The situation can be saved if there is repeated interaction among the team members. If there are multiple opportunities for the team to work together for a reward in the future, then team members will be more likely to co-operate in the current project and work.  If they don’t, they may lose future earning opportunities. There may be reputational consequences for poor individual effort. This works out well if teams are formal (i.e., not ad hoc and one-time) and long-lived.

Another dimension to this is if there are social sanctions available. Groups that work together might also “play” together – i.e., have relationships beyond the confines of the team situation. Members can put pressure on team-mates to shape up or ship out.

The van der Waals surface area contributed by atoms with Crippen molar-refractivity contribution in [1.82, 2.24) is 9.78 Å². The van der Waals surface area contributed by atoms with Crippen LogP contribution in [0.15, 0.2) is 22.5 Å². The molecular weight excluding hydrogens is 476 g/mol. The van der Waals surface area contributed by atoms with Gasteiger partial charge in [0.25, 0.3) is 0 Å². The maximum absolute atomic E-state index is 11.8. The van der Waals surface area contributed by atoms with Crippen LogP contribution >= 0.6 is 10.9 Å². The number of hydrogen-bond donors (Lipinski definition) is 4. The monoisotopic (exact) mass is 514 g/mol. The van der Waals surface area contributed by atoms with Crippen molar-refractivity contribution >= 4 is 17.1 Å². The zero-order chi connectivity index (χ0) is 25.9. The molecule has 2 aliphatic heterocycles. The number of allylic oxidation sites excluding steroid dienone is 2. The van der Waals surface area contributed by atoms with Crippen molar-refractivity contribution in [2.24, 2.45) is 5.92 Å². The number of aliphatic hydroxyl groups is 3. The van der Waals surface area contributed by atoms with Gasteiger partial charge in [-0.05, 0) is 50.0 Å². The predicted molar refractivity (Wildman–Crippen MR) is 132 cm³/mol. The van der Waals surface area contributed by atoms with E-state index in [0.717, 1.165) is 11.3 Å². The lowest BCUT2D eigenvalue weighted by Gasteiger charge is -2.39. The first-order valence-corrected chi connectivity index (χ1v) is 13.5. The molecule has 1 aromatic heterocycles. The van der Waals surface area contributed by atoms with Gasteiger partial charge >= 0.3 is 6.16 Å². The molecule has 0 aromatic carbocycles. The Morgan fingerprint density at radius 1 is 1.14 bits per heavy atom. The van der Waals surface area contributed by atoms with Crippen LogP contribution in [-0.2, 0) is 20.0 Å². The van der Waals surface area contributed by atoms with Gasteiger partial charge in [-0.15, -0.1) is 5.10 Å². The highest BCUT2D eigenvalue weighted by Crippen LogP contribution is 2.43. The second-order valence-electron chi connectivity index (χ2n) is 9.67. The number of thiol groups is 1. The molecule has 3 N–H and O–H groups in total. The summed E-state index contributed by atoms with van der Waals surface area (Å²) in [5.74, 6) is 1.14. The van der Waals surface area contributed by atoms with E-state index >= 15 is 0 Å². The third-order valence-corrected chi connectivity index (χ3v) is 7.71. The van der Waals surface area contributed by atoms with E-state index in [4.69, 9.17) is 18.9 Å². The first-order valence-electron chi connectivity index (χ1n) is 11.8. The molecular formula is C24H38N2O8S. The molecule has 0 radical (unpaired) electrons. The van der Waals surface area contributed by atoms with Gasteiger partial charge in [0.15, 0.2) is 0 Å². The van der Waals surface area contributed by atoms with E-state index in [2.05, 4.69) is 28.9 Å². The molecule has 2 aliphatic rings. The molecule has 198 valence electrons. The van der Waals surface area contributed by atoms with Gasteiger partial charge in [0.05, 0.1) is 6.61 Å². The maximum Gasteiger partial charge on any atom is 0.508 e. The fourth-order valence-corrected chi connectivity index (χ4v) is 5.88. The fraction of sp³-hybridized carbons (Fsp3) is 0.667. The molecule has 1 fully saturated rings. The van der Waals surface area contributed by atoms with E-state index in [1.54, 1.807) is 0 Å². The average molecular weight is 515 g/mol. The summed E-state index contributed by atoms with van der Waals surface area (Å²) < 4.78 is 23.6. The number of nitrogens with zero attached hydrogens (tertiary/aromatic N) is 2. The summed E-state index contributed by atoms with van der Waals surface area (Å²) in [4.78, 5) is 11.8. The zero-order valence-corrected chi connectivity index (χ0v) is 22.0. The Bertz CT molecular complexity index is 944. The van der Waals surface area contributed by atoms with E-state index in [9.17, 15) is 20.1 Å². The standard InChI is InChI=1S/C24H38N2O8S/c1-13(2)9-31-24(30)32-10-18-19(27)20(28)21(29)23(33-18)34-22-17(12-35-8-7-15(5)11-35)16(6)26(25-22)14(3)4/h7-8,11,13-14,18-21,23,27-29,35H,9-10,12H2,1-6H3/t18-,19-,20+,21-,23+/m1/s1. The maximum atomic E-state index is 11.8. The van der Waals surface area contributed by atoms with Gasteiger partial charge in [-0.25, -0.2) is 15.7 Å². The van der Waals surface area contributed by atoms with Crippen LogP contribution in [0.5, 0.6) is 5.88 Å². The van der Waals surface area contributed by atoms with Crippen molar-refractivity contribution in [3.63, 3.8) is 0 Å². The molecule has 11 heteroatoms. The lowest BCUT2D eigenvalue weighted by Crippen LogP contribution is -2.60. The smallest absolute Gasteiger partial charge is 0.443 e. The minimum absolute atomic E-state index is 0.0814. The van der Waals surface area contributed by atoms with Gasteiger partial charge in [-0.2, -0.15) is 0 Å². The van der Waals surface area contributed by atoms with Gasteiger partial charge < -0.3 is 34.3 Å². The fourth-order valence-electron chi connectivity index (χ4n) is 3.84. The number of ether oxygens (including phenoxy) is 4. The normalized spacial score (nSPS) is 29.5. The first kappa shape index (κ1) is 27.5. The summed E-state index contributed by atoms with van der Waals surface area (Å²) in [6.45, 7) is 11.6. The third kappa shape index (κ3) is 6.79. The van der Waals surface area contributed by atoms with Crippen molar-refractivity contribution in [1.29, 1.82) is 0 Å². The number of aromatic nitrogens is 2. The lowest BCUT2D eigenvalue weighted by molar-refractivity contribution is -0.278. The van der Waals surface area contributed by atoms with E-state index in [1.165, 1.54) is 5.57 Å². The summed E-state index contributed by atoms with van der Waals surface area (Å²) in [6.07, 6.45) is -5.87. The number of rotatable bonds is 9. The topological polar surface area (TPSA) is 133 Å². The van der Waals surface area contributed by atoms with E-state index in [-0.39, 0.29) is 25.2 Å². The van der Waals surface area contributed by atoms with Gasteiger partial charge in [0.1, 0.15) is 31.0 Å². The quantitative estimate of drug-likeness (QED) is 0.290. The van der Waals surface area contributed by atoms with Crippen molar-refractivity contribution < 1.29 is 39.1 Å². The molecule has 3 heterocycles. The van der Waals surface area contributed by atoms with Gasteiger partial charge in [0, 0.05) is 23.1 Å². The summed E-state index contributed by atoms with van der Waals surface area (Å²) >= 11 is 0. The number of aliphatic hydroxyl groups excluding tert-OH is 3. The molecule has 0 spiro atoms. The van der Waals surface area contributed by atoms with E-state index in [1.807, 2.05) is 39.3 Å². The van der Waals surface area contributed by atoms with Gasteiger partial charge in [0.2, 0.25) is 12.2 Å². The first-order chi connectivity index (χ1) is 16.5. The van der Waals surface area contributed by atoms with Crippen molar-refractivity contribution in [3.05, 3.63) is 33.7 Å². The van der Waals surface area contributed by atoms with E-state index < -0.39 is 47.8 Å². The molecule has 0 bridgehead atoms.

When team members are close-knit, they internalize each others’ welfare. This builds a positive, co-operative, stable equilibrium. This approach jibes with Jon Katzenbach’s observation of high-performing teams (what he calls “real teams”): that team members become invested in each others’ development and well-being.

Given the above discussion, we can say that the factors that influence whether team incentives will work or not include team longevity, size and composition.

The longer a team stays together, the more powerful the measures of peer pressure, social sanction and internalized welfare.

The larger the team gets, the less members are able to monitor each other, reach a collusive equilibrium, exert social sanctions or internalize each others’ welfare. Other, external factors will play a more prominent role. Also, there will be fewer opportunities to measure relative performance since there will be fewer similar teams for comparison.